Radical measures may have to be adopted to allow jury trials to restart in the UK, such as limiting the number of jurors or moving cases to larger buildings, one of the country’s most senior judges has said.
All jury trials have been suspended since the coronavirus pandemic hit Britain in March and since then there has been a mounting backlog of criminal cases awaiting trial. The judiciary has now formed a working party with the Law Society and Bar Council to look at possible ways of resuming jury trials.
Ian Burnett, Lord Chief Justice of England and Wales, told the BBC on Thursday that it might be necessary to look at “more radical measures” and reduce the number of jurors from 12 to seven as happened during the second world war, or to have cases heard in larger buildings — such as university lecture halls — if social distancing measures continue.
Jury trials present a particular problem because they involve 12 jurors sitting in proximity to each other in a courtroom for several hours each day along with several barristers, solicitors and court staff. Many crown court buildings are not large enough to ensure adequate social distancing.
“Given the limited number of trials that we would be able to conduct in our crown courts, given that every trial will in fact require more than one court for all sorts of reasons, then inevitably rather more profound thinking will be needed to avoid building up an unimaginable backlog,” said Lord Burnett.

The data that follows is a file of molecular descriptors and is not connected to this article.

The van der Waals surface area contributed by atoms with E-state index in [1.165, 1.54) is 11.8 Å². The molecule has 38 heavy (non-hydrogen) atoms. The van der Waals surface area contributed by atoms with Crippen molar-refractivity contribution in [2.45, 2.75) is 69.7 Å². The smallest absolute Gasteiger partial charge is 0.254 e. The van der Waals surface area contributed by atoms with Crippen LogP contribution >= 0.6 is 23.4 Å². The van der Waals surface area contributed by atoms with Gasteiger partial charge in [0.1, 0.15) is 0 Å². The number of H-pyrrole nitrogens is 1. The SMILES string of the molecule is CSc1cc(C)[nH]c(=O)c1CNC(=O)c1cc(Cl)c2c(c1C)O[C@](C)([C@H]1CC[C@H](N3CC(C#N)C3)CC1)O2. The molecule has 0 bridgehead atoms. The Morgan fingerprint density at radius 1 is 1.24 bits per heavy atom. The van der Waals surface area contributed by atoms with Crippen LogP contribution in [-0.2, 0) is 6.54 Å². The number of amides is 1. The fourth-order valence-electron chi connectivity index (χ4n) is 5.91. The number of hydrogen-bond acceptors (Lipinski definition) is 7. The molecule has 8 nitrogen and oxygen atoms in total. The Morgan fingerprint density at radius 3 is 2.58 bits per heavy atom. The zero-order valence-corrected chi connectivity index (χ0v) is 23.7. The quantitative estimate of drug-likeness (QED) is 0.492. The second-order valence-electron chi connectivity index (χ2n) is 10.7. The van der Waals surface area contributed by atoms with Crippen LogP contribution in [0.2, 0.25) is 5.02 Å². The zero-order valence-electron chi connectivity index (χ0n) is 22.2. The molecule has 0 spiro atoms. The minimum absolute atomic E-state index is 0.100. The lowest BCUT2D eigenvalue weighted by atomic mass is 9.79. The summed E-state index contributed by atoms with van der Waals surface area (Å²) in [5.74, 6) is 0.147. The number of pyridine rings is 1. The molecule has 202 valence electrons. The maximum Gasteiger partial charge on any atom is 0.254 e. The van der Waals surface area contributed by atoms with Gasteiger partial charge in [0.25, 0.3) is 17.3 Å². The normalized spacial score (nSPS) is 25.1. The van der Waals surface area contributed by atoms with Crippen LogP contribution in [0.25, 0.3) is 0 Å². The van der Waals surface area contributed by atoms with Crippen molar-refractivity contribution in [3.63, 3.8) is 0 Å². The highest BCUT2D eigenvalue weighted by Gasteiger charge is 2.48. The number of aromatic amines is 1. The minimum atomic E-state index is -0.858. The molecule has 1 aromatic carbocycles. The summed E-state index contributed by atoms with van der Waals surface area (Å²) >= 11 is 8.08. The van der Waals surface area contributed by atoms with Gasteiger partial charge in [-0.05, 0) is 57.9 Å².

Before the coronavirus pandemic hit there was already a backlog of criminal cases waiting to go to trial because the number of court sitting days was cut by the government in 2019. The backlog of criminal cases waiting to be heard was at a two-year high of 37,500 at the start of 2020 even before coronavirus brought criminal trials to a shuddering halt in March.
One prominent barrister, Geoffrey Robertson QC, has suggested defendants should be able to opt to be tried by a judge alone. Since 2006 legislation has allowed some criminal cases, such as complex fraud, to be tried by judges alone without juries, but so far there have been very few except in Northern Ireland where judges have tried terror cases in so-called Diplock courts.
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However the prospect of holding trials without juries or even trials where juries use a video platform to judge a case remotely has met with fierce resistance from the criminal bar.
The suspension of jury trials has led to a growing crisis for criminal barristers who have seen their income dry up. The Bar Council this week released a study of 3,400 barristers and found that 53 per cent of self-employed barristers cannot survive six months if the pandemic continues and 31 per cent of criminal barristers will be unable to last more than three months.
“We have no fee income,” Caroline Goodwin, chair of the CBA, wrote in a note this week to members. “The criminal bar therefore faces severe disruption over at least the next few months and an unsustainable interruption to our normal incomes,” she said.